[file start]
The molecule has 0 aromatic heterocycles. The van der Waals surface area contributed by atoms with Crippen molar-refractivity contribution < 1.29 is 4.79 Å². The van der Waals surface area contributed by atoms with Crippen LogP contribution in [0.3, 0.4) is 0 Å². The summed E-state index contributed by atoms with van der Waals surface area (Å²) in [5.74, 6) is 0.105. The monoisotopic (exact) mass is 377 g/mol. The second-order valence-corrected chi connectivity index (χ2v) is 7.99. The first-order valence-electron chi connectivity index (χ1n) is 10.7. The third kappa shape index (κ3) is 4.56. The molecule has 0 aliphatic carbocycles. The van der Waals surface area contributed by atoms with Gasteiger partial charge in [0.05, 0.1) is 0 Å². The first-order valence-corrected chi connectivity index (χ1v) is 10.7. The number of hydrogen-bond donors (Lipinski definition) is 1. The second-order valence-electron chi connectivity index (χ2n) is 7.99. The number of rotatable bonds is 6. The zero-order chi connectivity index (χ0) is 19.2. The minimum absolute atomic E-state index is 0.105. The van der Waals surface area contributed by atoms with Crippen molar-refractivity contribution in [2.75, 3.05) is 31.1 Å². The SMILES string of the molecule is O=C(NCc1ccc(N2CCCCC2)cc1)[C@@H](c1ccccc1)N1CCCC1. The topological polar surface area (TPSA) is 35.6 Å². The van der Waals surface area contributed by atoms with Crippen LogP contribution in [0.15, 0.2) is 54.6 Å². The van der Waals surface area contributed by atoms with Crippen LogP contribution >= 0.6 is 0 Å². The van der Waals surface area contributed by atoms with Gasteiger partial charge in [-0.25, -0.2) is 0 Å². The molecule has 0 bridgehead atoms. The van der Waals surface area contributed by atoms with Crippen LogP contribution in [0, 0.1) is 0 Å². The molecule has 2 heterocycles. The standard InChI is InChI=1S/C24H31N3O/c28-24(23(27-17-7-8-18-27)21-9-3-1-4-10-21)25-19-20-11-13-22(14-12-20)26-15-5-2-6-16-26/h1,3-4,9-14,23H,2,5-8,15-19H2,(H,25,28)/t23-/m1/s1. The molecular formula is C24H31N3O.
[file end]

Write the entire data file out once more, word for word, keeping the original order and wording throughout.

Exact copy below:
The molecule has 0 aromatic heterocycles. The van der Waals surface area contributed by atoms with Crippen molar-refractivity contribution < 1.29 is 4.79 Å². The van der Waals surface area contributed by atoms with Crippen LogP contribution in [0.3, 0.4) is 0 Å². The summed E-state index contributed by atoms with van der Waals surface area (Å²) in [5.74, 6) is 0.105. The monoisotopic (exact) mass is 377 g/mol. The second-order valence-corrected chi connectivity index (χ2v) is 7.99. The first-order valence-electron chi connectivity index (χ1n) is 10.7. The third kappa shape index (κ3) is 4.56. The molecule has 0 aliphatic carbocycles. The van der Waals surface area contributed by atoms with Gasteiger partial charge in [0.05, 0.1) is 0 Å². The first-order valence-corrected chi connectivity index (χ1v) is 10.7. The number of hydrogen-bond donors (Lipinski definition) is 1. The second-order valence-electron chi connectivity index (χ2n) is 7.99. The number of rotatable bonds is 6. The zero-order chi connectivity index (χ0) is 19.2. The minimum absolute atomic E-state index is 0.105. The van der Waals surface area contributed by atoms with Crippen molar-refractivity contribution in [2.75, 3.05) is 31.1 Å². The SMILES string of the molecule is O=C(NCc1ccc(N2CCCCC2)cc1)[C@@H](c1ccccc1)N1CCCC1. The topological polar surface area (TPSA) is 35.6 Å². The van der Waals surface area contributed by atoms with Crippen LogP contribution in [0.15, 0.2) is 54.6 Å². The van der Waals surface area contributed by atoms with Crippen LogP contribution >= 0.6 is 0 Å². The van der Waals surface area contributed by atoms with Gasteiger partial charge in [-0.25, -0.2) is 0 Å². The molecule has 0 bridgehead atoms. The van der Waals surface area contributed by atoms with Crippen LogP contribution in [0, 0.1) is 0 Å². The molecule has 2 heterocycles. The standard InChI is InChI=1S/C24H31N3O/c28-24(23(27-17-7-8-18-27)21-9-3-1-4-10-21)25-19-20-11-13-22(14-12-20)26-15-5-2-6-16-26/h1,3-4,9-14,23H,2,5-8,15-19H2,(H,25,28)/t23-/m1/s1. The molecular formula is C24H31N3O.